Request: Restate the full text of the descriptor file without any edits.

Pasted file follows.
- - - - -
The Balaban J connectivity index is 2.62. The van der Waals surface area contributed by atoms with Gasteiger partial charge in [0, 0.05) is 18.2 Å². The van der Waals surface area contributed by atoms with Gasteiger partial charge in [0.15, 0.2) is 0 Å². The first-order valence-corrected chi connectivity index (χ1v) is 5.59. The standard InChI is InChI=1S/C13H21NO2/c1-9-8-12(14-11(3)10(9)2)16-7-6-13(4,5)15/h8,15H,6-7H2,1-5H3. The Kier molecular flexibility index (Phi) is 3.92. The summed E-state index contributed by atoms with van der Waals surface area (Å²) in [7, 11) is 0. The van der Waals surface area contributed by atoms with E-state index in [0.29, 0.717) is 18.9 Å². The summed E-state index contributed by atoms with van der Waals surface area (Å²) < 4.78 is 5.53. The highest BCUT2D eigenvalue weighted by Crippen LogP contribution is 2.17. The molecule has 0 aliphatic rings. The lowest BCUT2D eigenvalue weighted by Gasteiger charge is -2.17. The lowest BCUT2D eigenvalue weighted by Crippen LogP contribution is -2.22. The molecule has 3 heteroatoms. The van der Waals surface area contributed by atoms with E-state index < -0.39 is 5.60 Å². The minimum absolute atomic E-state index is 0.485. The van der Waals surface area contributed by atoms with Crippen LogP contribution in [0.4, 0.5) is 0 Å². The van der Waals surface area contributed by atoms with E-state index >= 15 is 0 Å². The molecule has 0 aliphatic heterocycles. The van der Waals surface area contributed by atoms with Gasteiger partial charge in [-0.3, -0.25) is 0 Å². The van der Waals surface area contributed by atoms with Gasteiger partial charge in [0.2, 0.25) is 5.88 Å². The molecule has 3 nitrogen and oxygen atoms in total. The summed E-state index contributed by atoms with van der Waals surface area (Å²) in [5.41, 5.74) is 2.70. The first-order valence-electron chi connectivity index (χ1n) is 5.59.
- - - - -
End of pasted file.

The Balaban J connectivity index is 2.62. The van der Waals surface area contributed by atoms with Gasteiger partial charge in [0, 0.05) is 18.2 Å². The van der Waals surface area contributed by atoms with Gasteiger partial charge in [0.15, 0.2) is 0 Å². The first-order valence-corrected chi connectivity index (χ1v) is 5.59. The standard InChI is InChI=1S/C13H21NO2/c1-9-8-12(14-11(3)10(9)2)16-7-6-13(4,5)15/h8,15H,6-7H2,1-5H3. The Kier molecular flexibility index (Phi) is 3.92. The summed E-state index contributed by atoms with van der Waals surface area (Å²) in [7, 11) is 0. The van der Waals surface area contributed by atoms with E-state index in [0.29, 0.717) is 18.9 Å². The summed E-state index contributed by atoms with van der Waals surface area (Å²) < 4.78 is 5.53. The highest BCUT2D eigenvalue weighted by Crippen LogP contribution is 2.17. The molecule has 0 aliphatic rings. The lowest BCUT2D eigenvalue weighted by Gasteiger charge is -2.17. The lowest BCUT2D eigenvalue weighted by Crippen LogP contribution is -2.22. The molecule has 3 heteroatoms. The van der Waals surface area contributed by atoms with E-state index < -0.39 is 5.60 Å². The minimum absolute atomic E-state index is 0.485. The van der Waals surface area contributed by atoms with Crippen LogP contribution in [0.4, 0.5) is 0 Å². The van der Waals surface area contributed by atoms with E-state index >= 15 is 0 Å². The molecule has 0 aliphatic heterocycles. The van der Waals surface area contributed by atoms with Gasteiger partial charge in [-0.3, -0.25) is 0 Å². The van der Waals surface area contributed by atoms with Gasteiger partial charge in [0.2, 0.25) is 5.88 Å². The molecule has 3 nitrogen and oxygen atoms in total. The summed E-state index contributed by atoms with van der Waals surface area (Å²) in [5.41, 5.74) is 2.70. The first-order valence-electron chi connectivity index (χ1n) is 5.59.